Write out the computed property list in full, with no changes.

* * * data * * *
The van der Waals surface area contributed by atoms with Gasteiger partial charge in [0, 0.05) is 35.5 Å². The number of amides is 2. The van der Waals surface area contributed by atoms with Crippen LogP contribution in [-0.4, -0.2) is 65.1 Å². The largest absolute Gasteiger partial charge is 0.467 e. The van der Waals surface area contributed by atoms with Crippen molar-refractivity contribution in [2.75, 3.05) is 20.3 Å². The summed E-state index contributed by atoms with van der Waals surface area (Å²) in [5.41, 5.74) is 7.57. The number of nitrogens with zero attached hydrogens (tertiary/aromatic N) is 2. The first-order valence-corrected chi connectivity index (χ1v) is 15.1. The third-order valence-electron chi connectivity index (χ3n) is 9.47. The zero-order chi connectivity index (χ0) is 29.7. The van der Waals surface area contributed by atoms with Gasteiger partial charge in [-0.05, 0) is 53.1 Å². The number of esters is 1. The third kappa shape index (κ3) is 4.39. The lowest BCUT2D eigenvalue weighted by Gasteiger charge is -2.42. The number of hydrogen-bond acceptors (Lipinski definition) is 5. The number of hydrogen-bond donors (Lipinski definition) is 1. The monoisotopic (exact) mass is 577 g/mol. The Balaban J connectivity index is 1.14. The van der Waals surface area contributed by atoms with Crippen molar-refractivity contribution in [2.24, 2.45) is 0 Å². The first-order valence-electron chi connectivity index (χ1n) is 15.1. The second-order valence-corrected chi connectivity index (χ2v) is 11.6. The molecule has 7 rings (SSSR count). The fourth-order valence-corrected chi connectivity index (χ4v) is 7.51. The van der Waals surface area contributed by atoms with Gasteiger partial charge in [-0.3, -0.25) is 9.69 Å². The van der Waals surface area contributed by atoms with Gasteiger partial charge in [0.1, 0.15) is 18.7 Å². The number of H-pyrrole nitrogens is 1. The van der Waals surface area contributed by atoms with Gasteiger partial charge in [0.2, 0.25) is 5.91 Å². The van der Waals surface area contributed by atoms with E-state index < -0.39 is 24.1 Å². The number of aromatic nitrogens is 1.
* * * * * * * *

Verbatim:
The van der Waals surface area contributed by atoms with Gasteiger partial charge in [0, 0.05) is 35.5 Å². The number of amides is 2. The van der Waals surface area contributed by atoms with Crippen LogP contribution in [-0.4, -0.2) is 65.1 Å². The largest absolute Gasteiger partial charge is 0.467 e. The van der Waals surface area contributed by atoms with Crippen molar-refractivity contribution in [2.75, 3.05) is 20.3 Å². The summed E-state index contributed by atoms with van der Waals surface area (Å²) in [5.41, 5.74) is 7.57. The number of nitrogens with zero attached hydrogens (tertiary/aromatic N) is 2. The first-order valence-corrected chi connectivity index (χ1v) is 15.1. The third-order valence-electron chi connectivity index (χ3n) is 9.47. The zero-order chi connectivity index (χ0) is 29.7. The van der Waals surface area contributed by atoms with Gasteiger partial charge in [-0.05, 0) is 53.1 Å². The number of esters is 1. The third kappa shape index (κ3) is 4.39. The lowest BCUT2D eigenvalue weighted by Gasteiger charge is -2.42. The number of hydrogen-bond acceptors (Lipinski definition) is 5. The number of hydrogen-bond donors (Lipinski definition) is 1. The monoisotopic (exact) mass is 577 g/mol. The Balaban J connectivity index is 1.14. The van der Waals surface area contributed by atoms with Crippen molar-refractivity contribution in [2.24, 2.45) is 0 Å². The first-order valence-electron chi connectivity index (χ1n) is 15.1. The second-order valence-corrected chi connectivity index (χ2v) is 11.6. The molecule has 7 rings (SSSR count). The fourth-order valence-corrected chi connectivity index (χ4v) is 7.51. The van der Waals surface area contributed by atoms with Gasteiger partial charge in [-0.3, -0.25) is 9.69 Å². The van der Waals surface area contributed by atoms with Gasteiger partial charge in [0.1, 0.15) is 18.7 Å². The number of H-pyrrole nitrogens is 1. The van der Waals surface area contributed by atoms with Gasteiger partial charge in [0.2, 0.25) is 5.91 Å². The van der Waals surface area contributed by atoms with E-state index < -0.39 is 24.1 Å². The number of aromatic nitrogens is 1.